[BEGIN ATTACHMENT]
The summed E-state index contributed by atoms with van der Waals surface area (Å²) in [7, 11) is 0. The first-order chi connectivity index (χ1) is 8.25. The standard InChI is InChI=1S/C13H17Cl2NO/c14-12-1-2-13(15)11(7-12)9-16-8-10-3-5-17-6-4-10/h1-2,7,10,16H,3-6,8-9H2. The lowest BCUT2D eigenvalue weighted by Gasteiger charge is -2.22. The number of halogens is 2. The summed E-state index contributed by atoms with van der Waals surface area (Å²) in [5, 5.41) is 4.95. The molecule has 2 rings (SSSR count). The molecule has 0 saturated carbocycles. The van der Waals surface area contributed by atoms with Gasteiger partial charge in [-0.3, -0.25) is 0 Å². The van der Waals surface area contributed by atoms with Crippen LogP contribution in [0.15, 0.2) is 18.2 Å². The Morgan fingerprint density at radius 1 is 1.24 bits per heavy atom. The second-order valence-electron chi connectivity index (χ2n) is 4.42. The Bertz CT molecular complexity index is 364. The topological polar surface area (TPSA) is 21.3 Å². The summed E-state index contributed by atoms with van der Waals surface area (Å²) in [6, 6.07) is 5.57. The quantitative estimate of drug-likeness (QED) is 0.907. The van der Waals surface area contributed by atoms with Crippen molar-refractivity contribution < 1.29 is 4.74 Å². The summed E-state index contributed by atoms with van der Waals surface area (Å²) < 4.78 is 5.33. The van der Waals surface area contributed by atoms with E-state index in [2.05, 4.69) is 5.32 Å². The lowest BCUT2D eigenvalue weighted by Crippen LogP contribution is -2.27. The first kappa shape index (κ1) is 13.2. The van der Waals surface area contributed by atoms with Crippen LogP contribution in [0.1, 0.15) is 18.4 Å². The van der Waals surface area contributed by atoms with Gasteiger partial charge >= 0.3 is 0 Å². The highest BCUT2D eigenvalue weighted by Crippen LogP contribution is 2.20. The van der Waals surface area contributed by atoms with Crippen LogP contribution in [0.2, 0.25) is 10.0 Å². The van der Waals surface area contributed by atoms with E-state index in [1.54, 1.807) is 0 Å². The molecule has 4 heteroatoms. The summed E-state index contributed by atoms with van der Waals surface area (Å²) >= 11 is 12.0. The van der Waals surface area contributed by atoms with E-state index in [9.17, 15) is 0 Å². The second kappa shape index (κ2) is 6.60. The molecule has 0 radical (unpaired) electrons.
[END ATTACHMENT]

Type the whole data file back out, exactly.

The summed E-state index contributed by atoms with van der Waals surface area (Å²) in [7, 11) is 0. The first-order chi connectivity index (χ1) is 8.25. The standard InChI is InChI=1S/C13H17Cl2NO/c14-12-1-2-13(15)11(7-12)9-16-8-10-3-5-17-6-4-10/h1-2,7,10,16H,3-6,8-9H2. The lowest BCUT2D eigenvalue weighted by Gasteiger charge is -2.22. The number of halogens is 2. The summed E-state index contributed by atoms with van der Waals surface area (Å²) in [5, 5.41) is 4.95. The molecule has 2 rings (SSSR count). The molecule has 0 saturated carbocycles. The van der Waals surface area contributed by atoms with Gasteiger partial charge in [-0.3, -0.25) is 0 Å². The van der Waals surface area contributed by atoms with Crippen LogP contribution in [0.15, 0.2) is 18.2 Å². The Morgan fingerprint density at radius 1 is 1.24 bits per heavy atom. The second-order valence-electron chi connectivity index (χ2n) is 4.42. The Bertz CT molecular complexity index is 364. The topological polar surface area (TPSA) is 21.3 Å². The summed E-state index contributed by atoms with van der Waals surface area (Å²) in [6, 6.07) is 5.57. The quantitative estimate of drug-likeness (QED) is 0.907. The van der Waals surface area contributed by atoms with Crippen molar-refractivity contribution < 1.29 is 4.74 Å². The summed E-state index contributed by atoms with van der Waals surface area (Å²) < 4.78 is 5.33. The van der Waals surface area contributed by atoms with E-state index in [2.05, 4.69) is 5.32 Å². The lowest BCUT2D eigenvalue weighted by Crippen LogP contribution is -2.27. The first kappa shape index (κ1) is 13.2. The van der Waals surface area contributed by atoms with Crippen LogP contribution in [0.1, 0.15) is 18.4 Å². The van der Waals surface area contributed by atoms with Gasteiger partial charge >= 0.3 is 0 Å². The highest BCUT2D eigenvalue weighted by Crippen LogP contribution is 2.20. The van der Waals surface area contributed by atoms with Crippen LogP contribution in [0.2, 0.25) is 10.0 Å². The van der Waals surface area contributed by atoms with E-state index in [1.54, 1.807) is 0 Å². The molecule has 4 heteroatoms. The summed E-state index contributed by atoms with van der Waals surface area (Å²) >= 11 is 12.0. The van der Waals surface area contributed by atoms with E-state index in [9.17, 15) is 0 Å². The second kappa shape index (κ2) is 6.60. The molecule has 0 radical (unpaired) electrons.